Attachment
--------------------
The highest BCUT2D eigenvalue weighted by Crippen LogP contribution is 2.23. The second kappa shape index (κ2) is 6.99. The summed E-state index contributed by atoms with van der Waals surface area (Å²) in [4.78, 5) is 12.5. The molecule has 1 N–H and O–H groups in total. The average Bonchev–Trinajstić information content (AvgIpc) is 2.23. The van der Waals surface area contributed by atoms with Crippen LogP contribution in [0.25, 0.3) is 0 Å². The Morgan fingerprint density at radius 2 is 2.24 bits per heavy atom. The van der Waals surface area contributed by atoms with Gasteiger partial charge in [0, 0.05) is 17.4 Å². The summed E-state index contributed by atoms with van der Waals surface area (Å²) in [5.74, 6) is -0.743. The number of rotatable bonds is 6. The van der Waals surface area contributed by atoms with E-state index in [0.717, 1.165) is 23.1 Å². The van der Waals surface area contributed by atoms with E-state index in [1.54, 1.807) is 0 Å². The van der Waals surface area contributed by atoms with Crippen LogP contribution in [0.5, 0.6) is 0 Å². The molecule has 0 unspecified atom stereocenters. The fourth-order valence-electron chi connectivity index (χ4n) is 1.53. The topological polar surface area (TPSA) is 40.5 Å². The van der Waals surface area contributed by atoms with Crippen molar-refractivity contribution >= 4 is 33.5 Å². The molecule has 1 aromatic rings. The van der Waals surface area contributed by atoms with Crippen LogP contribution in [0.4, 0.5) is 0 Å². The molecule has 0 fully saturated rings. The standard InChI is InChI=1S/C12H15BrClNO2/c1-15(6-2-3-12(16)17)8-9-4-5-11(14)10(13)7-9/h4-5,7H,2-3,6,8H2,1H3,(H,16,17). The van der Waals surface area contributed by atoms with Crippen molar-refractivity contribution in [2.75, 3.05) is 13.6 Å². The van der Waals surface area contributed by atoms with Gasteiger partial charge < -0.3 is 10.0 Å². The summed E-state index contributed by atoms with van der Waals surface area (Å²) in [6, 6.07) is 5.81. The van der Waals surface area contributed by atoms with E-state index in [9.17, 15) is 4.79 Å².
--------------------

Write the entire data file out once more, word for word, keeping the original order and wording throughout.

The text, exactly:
The highest BCUT2D eigenvalue weighted by Crippen LogP contribution is 2.23. The second kappa shape index (κ2) is 6.99. The summed E-state index contributed by atoms with van der Waals surface area (Å²) in [4.78, 5) is 12.5. The molecule has 1 N–H and O–H groups in total. The average Bonchev–Trinajstić information content (AvgIpc) is 2.23. The van der Waals surface area contributed by atoms with Crippen LogP contribution in [0.25, 0.3) is 0 Å². The Morgan fingerprint density at radius 2 is 2.24 bits per heavy atom. The van der Waals surface area contributed by atoms with Gasteiger partial charge in [0, 0.05) is 17.4 Å². The summed E-state index contributed by atoms with van der Waals surface area (Å²) in [5.74, 6) is -0.743. The number of rotatable bonds is 6. The van der Waals surface area contributed by atoms with E-state index in [0.717, 1.165) is 23.1 Å². The van der Waals surface area contributed by atoms with E-state index in [1.54, 1.807) is 0 Å². The van der Waals surface area contributed by atoms with Crippen LogP contribution in [0.5, 0.6) is 0 Å². The molecule has 0 unspecified atom stereocenters. The fourth-order valence-electron chi connectivity index (χ4n) is 1.53. The topological polar surface area (TPSA) is 40.5 Å². The van der Waals surface area contributed by atoms with Crippen molar-refractivity contribution >= 4 is 33.5 Å². The molecule has 1 aromatic rings. The van der Waals surface area contributed by atoms with Crippen LogP contribution in [0.4, 0.5) is 0 Å². The molecule has 0 fully saturated rings. The standard InChI is InChI=1S/C12H15BrClNO2/c1-15(6-2-3-12(16)17)8-9-4-5-11(14)10(13)7-9/h4-5,7H,2-3,6,8H2,1H3,(H,16,17). The van der Waals surface area contributed by atoms with Crippen molar-refractivity contribution in [2.75, 3.05) is 13.6 Å². The van der Waals surface area contributed by atoms with Gasteiger partial charge < -0.3 is 10.0 Å². The summed E-state index contributed by atoms with van der Waals surface area (Å²) in [6, 6.07) is 5.81. The van der Waals surface area contributed by atoms with E-state index in [9.17, 15) is 4.79 Å².